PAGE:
Fernando Higueras, the architect, but also the visionary, the painter, the musician, and the photographer, has acquired cult status thanks to social media and his ascendancy among young architecture students. An architect with an overwhelming personality that gave rise to an architectural style of the same character.
A man who disavowed rationalist architecture and affirmed that “more is more in both art and architecture”; that is to say that his exuberant and expansive architecture, with certain baroque and even futuristic touches in some proposals, perfectly matches with his powerful, assertive, and honest character.
One of Higuera’s international projects was for the Monte Carlo Competition, 1969. The famous underwater cinematographer Jacques-Yves Cousteau was on the jury and especially congratulated him despite not winning the competition.
Fernando Higueras belongs to a generation of Spanish architects who were conscious of participating in a process of renovation of architecture, he did not recognize limits to their architectural activity and lacked historical memory. Higueras’ architecture relates to nature and architecture. “I have learned a lot from vernacular popular architecture, it’s an infinite source of lessons. I have always appreciated its balance, adaptation, order, functionality, logic, economy, as well as discipline and diversity combined and harmonized at a level that I hardly find in contemporary architecture.”
In 1960 Fernando Higueras made the first work with the concept of housing, after participating in the competition for the National Architecture Prize, convened under the theme Ten residences of artists in the Monte de El Pardo. This work was published in many national and international magazines. Artists’ residences soon became one of the fundamental constants of his work. His idea of architecture for living will respond to reasons of economy of material resources, execution costs and deadlines, but will always be impregnated with aspects related to well-being, with the most elementary pleasurable sensations, and also with the world of dreams of his clients.
In 1961 Higueras won Spain’s National Architecture Prize for his project for the Centro de Restauraciones Artísticas, ‘La Corona de espinas’ (crown of thorns), in the Compltense University in Madrid, in collaboration with architects Rafael Moneo and Luis Roig d’Alós.
In 1963 Higueras was commissioned to develop an urbanization plan in Playa Blanca, in the south of Lanzarote. He traveled to the island with César Manrique and finds a wealth of natural elements for the development of his work that fills him with enthusiasm: La Geria, with its picón and the green of the vine, black beaches, lunar landscape full of volcanoes, the color of the ocean, etc. His proposal of absolute respect for the environment translates into non-intervention in the landscape. Later he would make his proposals for the City of the Seagulls in the Risco de Famara and Montaña Bermeja and the masterpiece of the Hotel Las Salinas in Lanzarote, a tourist reference of architecture at the sea’s edge.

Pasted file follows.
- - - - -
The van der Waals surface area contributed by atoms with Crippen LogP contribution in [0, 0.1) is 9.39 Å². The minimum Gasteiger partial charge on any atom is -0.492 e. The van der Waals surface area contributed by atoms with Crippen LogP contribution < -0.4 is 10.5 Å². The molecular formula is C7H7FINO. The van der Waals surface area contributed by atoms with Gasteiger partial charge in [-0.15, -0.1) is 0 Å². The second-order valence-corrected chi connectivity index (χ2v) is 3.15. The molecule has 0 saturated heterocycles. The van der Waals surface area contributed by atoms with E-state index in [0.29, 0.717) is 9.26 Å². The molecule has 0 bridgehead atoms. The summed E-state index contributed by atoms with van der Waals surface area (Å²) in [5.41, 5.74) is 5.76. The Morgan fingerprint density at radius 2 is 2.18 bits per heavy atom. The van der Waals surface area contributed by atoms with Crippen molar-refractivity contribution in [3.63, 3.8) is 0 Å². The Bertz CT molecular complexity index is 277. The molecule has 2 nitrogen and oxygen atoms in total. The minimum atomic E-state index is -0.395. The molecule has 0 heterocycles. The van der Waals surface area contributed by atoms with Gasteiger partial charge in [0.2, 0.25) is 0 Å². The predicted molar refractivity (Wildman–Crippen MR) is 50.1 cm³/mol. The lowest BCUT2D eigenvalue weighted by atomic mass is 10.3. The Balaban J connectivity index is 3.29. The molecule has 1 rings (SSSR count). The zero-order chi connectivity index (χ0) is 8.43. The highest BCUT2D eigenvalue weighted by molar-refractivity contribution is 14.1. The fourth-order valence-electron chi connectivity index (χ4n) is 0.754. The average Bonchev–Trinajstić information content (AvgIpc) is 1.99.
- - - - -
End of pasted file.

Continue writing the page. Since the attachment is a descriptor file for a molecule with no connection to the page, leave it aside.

A definitive work in Fernando Higueras career will be the construction of the Colegio Estudio in Aravaca, Madrid (1962), from which all the invariants of his later architecture work are based.
His Rascainfiernos (hellscraper), designed in 1973 just below the house he renovated for his wife and five children in a protected neighborhood in Madrid, is a two-story building below ground level. It could be imagined as the dark lair of a hermit – that of the “great forgotten architect”, as he has been called for many years, or the underground architect – and yet during the day it is generously lit by a skylight overlooking the garden and its rooms are spacious and comfortable.
It is also the ideal house to protect from the extremes of Madrid’s climate. “It has exceptional thermal conditions,” explains Lola Botia, Higueras’ former partner. “It doesn’t have air conditioning, but in summer we never get above 25 degrees, with a touch of humidity. When students and architects come to visit, they don’t want to leave, and we have to show them out”.
Throughout his life, Fernando Higueras, fed a legend of hedonist and pornographer. He boasted of having shot more than 2,000 porn movies in the eighties and spoke openly about drugs. He was also an accomplished guitarist and a painter. In short, he was an eccentric character who made his life a work of art almost as brilliant as the buildings he designed.